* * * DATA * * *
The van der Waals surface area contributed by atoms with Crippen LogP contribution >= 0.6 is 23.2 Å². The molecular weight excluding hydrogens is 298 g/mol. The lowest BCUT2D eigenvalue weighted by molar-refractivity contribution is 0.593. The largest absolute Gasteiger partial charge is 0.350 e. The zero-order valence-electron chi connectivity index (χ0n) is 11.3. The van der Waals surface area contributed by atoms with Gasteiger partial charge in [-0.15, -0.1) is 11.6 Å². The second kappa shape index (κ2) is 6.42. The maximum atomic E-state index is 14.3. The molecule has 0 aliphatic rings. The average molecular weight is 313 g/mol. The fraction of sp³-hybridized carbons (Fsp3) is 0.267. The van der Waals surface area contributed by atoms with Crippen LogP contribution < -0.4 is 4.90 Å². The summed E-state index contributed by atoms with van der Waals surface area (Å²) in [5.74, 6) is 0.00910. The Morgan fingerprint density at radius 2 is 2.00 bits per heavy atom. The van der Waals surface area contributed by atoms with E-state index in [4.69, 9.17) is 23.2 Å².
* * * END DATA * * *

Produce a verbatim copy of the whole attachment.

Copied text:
The van der Waals surface area contributed by atoms with Crippen LogP contribution >= 0.6 is 23.2 Å². The molecular weight excluding hydrogens is 298 g/mol. The lowest BCUT2D eigenvalue weighted by molar-refractivity contribution is 0.593. The largest absolute Gasteiger partial charge is 0.350 e. The zero-order valence-electron chi connectivity index (χ0n) is 11.3. The van der Waals surface area contributed by atoms with Gasteiger partial charge in [-0.15, -0.1) is 11.6 Å². The second kappa shape index (κ2) is 6.42. The maximum atomic E-state index is 14.3. The molecule has 0 aliphatic rings. The average molecular weight is 313 g/mol. The fraction of sp³-hybridized carbons (Fsp3) is 0.267. The van der Waals surface area contributed by atoms with Crippen LogP contribution < -0.4 is 4.90 Å². The summed E-state index contributed by atoms with van der Waals surface area (Å²) in [5.74, 6) is 0.00910. The Morgan fingerprint density at radius 2 is 2.00 bits per heavy atom. The van der Waals surface area contributed by atoms with E-state index in [4.69, 9.17) is 23.2 Å².